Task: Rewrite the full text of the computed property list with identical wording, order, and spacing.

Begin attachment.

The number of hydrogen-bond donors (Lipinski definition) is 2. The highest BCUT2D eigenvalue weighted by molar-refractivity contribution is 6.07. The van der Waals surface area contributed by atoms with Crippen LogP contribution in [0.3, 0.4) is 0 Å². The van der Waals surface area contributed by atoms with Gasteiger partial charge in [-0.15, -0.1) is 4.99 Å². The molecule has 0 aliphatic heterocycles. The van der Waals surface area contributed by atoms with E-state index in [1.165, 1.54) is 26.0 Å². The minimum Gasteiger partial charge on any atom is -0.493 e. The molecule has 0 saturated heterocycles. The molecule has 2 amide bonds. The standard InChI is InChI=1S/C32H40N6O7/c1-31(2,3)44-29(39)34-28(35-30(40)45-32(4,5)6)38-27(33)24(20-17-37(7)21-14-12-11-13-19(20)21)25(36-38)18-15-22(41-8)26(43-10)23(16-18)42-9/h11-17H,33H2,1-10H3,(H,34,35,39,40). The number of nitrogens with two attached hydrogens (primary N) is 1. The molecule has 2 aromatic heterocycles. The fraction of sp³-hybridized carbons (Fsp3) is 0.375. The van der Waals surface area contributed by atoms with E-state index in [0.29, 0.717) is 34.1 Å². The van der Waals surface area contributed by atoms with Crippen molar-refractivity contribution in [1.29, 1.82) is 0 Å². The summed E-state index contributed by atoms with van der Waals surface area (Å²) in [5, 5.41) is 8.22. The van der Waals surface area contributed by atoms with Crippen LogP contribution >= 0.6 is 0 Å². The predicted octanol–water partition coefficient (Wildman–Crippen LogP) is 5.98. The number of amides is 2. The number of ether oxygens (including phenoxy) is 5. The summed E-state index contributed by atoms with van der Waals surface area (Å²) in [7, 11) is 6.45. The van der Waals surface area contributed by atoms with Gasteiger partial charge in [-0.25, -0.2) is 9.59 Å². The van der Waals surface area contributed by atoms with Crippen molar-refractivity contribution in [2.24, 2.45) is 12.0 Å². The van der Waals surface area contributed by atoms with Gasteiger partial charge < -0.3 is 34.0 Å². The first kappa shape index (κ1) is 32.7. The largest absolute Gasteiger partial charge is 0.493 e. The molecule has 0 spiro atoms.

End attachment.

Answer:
The number of hydrogen-bond donors (Lipinski definition) is 2. The highest BCUT2D eigenvalue weighted by molar-refractivity contribution is 6.07. The van der Waals surface area contributed by atoms with Crippen LogP contribution in [0.3, 0.4) is 0 Å². The van der Waals surface area contributed by atoms with Gasteiger partial charge in [-0.15, -0.1) is 4.99 Å². The molecule has 0 aliphatic heterocycles. The van der Waals surface area contributed by atoms with E-state index in [1.165, 1.54) is 26.0 Å². The minimum Gasteiger partial charge on any atom is -0.493 e. The molecule has 0 saturated heterocycles. The molecule has 2 amide bonds. The standard InChI is InChI=1S/C32H40N6O7/c1-31(2,3)44-29(39)34-28(35-30(40)45-32(4,5)6)38-27(33)24(20-17-37(7)21-14-12-11-13-19(20)21)25(36-38)18-15-22(41-8)26(43-10)23(16-18)42-9/h11-17H,33H2,1-10H3,(H,34,35,39,40). The number of nitrogens with two attached hydrogens (primary N) is 1. The molecule has 2 aromatic heterocycles. The fraction of sp³-hybridized carbons (Fsp3) is 0.375. The van der Waals surface area contributed by atoms with E-state index in [0.29, 0.717) is 34.1 Å². The van der Waals surface area contributed by atoms with Crippen molar-refractivity contribution in [1.29, 1.82) is 0 Å². The summed E-state index contributed by atoms with van der Waals surface area (Å²) in [5, 5.41) is 8.22. The van der Waals surface area contributed by atoms with Crippen LogP contribution >= 0.6 is 0 Å². The predicted octanol–water partition coefficient (Wildman–Crippen LogP) is 5.98. The number of amides is 2. The number of ether oxygens (including phenoxy) is 5. The summed E-state index contributed by atoms with van der Waals surface area (Å²) in [7, 11) is 6.45. The van der Waals surface area contributed by atoms with Gasteiger partial charge in [-0.25, -0.2) is 9.59 Å². The van der Waals surface area contributed by atoms with Crippen molar-refractivity contribution in [2.24, 2.45) is 12.0 Å². The van der Waals surface area contributed by atoms with Gasteiger partial charge < -0.3 is 34.0 Å². The first kappa shape index (κ1) is 32.7. The largest absolute Gasteiger partial charge is 0.493 e. The molecule has 0 spiro atoms.